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Bangladesh spurred on energy investment
Publication Date : 25-06-2012
Germany's foreign minister Guido Westerwelle has suggested Bangladesh invest more in energy and education for future development of the country.
Investing in energy and education must be the primary effort of Bangladesh as the country has the potential of development, Westerwelle said at a reception held in his honour by the Bangladesh-German Chamber of Commerce and Industry (BGCCI) at a hotel in Bangladesh capital Dhaka on Saturday.
Westerwelle also described how Germany developed despite not having any fossil fuel. "Germany is rich in energy through adopting improved policies," the minister said.
"We need intelligent and smart solutions of energy problem for future development of the world," he said.
Westerwelle also urged investment in education for proper utilisation of the vast number of young people in Bangladesh.
"The best potential is that you have the young generation.
Use the potential of the young people," Westerwelle said, adding "During my short stay here I found people are out seeking opportunity and chances for changing their lots."
The minister also suggested Bangladesh work jointly with Germany on climate change issues. Climate change might be a global threat to security and peace in future, he feared.
"We should have global responses to the climate change scenarios. Germany would like to have partners like Bangladesh to work together for management of climate change," Westerwelle said.
Calling this visit a mere sojourn in developing bilateral relationship between Bangladesh and Germany, he commented that the potential of such relations is far from exhausted.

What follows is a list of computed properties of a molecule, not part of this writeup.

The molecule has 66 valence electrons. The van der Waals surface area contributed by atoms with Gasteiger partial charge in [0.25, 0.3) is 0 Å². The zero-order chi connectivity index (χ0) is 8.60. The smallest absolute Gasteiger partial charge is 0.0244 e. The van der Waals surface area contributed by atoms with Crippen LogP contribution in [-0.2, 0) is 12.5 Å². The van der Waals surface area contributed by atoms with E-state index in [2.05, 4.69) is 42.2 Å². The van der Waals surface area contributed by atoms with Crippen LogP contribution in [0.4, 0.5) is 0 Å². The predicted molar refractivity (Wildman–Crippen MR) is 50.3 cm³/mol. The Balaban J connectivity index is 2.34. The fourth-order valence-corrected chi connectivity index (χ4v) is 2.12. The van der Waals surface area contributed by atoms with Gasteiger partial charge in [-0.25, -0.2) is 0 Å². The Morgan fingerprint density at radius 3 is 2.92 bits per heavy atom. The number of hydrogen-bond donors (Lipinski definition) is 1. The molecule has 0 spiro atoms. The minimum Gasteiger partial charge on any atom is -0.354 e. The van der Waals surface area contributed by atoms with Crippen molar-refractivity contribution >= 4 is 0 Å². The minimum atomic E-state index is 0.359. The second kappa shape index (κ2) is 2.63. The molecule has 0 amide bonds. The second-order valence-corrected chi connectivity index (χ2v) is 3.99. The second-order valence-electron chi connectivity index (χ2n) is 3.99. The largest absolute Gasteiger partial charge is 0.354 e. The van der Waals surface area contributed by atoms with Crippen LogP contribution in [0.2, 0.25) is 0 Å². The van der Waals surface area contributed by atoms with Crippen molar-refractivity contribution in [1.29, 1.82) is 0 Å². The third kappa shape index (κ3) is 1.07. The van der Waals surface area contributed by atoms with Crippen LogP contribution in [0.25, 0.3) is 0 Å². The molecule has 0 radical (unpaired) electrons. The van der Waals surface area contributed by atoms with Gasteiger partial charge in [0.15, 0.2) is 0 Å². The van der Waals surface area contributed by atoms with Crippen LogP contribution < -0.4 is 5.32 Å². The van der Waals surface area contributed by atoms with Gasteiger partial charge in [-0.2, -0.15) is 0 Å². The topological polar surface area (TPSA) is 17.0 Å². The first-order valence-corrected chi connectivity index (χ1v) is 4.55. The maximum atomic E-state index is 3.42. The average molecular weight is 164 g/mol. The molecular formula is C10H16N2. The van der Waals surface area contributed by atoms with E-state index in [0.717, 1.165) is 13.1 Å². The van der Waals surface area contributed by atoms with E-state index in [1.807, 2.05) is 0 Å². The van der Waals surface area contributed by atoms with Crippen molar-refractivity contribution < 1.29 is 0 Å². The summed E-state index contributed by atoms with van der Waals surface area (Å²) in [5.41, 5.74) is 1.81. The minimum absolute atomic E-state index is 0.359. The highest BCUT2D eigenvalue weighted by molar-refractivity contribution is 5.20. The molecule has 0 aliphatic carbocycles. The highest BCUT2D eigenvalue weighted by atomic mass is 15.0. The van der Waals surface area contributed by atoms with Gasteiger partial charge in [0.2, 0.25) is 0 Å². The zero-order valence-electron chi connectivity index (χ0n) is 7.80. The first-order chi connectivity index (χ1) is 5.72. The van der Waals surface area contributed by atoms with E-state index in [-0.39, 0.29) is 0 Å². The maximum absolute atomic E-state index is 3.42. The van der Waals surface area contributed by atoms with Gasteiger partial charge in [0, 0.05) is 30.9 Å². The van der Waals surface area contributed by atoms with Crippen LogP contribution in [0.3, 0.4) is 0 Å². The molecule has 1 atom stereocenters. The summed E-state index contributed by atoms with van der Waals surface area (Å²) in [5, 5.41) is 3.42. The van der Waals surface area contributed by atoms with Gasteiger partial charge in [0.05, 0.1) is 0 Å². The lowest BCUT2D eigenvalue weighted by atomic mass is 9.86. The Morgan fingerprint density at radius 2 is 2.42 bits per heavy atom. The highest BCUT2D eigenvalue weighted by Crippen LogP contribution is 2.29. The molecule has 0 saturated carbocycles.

"The bilateral relationship between Germany and Bangladesh is based on longstanding partnership, not quick profit," he said.
"Our idea is working on developing partnership between equals for better networking," Westerwelle added.
He said that with the rise of the South Asian economies, the global financial structure is also changing, particularly the rise of BRICS countries (Brazil, Russia, India, China and South Africa).
He also mentioned the economic potentials of the next 11 emerging countries. The rise of new economic players does not mean that the old will be destroyed, he commented. Bangladesh has the potential to join the new ranks, he added.
At the reception, Promita Sengupta, programme coordinator of Gender, Governance and Rights of Dhaka based office of GIZ (German Development Cooperation) said the companies in Bangladesh are now maintaining social standard.
"Companies are reducing pollution. All the associations in the apparel industries are working together to reduce pollution and increasing the social standard," she said.
Shakhawat Abu Khair, president of BGCCI, said the biggest bilateral trade body BGCCI now boasts 350 members.
Between 2001 and 2011 exports to Germany grew 25 per cent and German imports to Bangladesh grew 42 per cent, he said.